February 8, 2023 report
Sheep who experience the same shared stress event tend to bond over it
A team of animal behaviorists at the Commonwealth Scientific and Industrial Research Organization, in Australia, has found that sheep who go through shared stressful events tend to huddle together afterward, compared to sheep who do not experience trauma. The study is published in the journal Biology Letters.
Prior study has shown that sheep are able to recognize and remember the faces of other sheep and also of humans. In this new effort, the researchers used that ability to test their reactions to stressful events. Prior research has shown that humans tend to bond when undergoing stressful events. The research teams wondered if they same is true for sheep.
To find out, the team enlisted the assistance of 70 adult female sheep who were unknown to one another. The group was divided into seven subgroups of 10 ewes each. Some of the subgroups were then exposed to different types of stressful events while other groups were not.
Stressful events included being herded by a dog, transported in a trailer, being collared and held by a human, and simulated crutching, in which wool is removed from the legs and tail using electric clippers.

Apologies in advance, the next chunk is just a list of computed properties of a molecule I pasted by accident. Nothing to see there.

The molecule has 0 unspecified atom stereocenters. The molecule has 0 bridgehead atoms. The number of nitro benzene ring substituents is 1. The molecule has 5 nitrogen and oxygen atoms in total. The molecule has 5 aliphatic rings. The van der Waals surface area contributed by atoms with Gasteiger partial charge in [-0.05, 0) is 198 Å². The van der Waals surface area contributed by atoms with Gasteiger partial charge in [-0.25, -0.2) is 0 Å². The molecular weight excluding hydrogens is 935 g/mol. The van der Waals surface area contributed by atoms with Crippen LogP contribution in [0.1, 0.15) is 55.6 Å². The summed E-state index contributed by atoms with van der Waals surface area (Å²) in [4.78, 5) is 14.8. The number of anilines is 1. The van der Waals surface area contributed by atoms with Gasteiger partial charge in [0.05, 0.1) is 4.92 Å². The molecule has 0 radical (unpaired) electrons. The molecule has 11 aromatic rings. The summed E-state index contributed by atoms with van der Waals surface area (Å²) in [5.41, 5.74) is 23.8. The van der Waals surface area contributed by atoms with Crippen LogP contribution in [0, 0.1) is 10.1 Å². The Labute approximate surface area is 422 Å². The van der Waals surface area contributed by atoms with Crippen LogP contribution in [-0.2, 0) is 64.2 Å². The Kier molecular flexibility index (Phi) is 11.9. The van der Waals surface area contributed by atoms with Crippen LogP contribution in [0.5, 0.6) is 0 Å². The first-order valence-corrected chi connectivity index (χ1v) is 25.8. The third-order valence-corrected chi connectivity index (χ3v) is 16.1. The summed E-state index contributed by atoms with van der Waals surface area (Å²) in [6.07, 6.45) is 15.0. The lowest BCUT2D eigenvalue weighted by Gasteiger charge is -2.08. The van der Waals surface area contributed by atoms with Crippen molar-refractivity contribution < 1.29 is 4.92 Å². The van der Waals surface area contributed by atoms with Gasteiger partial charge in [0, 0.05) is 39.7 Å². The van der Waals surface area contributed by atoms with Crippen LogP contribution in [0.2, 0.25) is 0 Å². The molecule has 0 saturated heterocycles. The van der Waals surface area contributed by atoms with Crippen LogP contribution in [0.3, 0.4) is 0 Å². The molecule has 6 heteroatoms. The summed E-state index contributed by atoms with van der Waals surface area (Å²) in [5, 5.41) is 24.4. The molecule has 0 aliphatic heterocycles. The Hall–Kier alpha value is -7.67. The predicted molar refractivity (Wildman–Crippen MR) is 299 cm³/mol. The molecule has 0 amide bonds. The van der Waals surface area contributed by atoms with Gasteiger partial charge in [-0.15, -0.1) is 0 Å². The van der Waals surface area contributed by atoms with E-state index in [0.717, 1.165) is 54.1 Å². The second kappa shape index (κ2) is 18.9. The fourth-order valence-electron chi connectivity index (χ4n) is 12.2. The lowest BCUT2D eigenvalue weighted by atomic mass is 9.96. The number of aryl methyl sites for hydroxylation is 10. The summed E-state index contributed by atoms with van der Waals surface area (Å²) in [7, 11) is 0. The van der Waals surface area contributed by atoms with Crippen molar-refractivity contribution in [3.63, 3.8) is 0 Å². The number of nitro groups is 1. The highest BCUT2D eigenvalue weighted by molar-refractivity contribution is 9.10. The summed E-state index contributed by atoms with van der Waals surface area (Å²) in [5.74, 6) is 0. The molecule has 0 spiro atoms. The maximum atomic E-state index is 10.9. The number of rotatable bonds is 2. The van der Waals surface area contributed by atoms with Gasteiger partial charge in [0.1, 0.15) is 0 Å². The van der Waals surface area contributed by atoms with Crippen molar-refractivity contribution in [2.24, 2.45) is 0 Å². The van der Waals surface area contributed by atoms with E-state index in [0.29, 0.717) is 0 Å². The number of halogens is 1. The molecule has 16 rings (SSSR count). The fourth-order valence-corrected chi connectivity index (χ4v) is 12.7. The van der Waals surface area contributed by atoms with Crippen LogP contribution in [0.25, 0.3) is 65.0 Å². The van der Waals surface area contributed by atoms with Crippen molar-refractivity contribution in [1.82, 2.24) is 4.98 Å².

Afterward, all of the sheep were fitted with GPS devices to track their movements and were then herded into a shared pasture. Observation of their behavior showed that initially, the sheep who had become acquainted at the start of testing, prior to division into smaller groups, moved closer to one another. But shortly thereafter, the sheep began to leave such groups to make their way to the sheep with which they had been partnered during the stressful events. Those sheep that had not undergone stressful events remained with their original group.
The researchers suggest that the behavior of the sheep clearly indicates that they had bonded in some way due to a shared stressful event. They also note that none of the sheep were harmed by the experiment—all of the stressful activities were of the kind that sheep routinely undergo as part of their normal lives. The only difference was that more of them happened on the same day.
More information: Hamideh Keshavarzi et al, Shared stressful experiences affect social proximity in Merino sheep, Biology Letters (2023). DOI: 10.1098/rsbl.2022.0396
Journal information: Biology Letters
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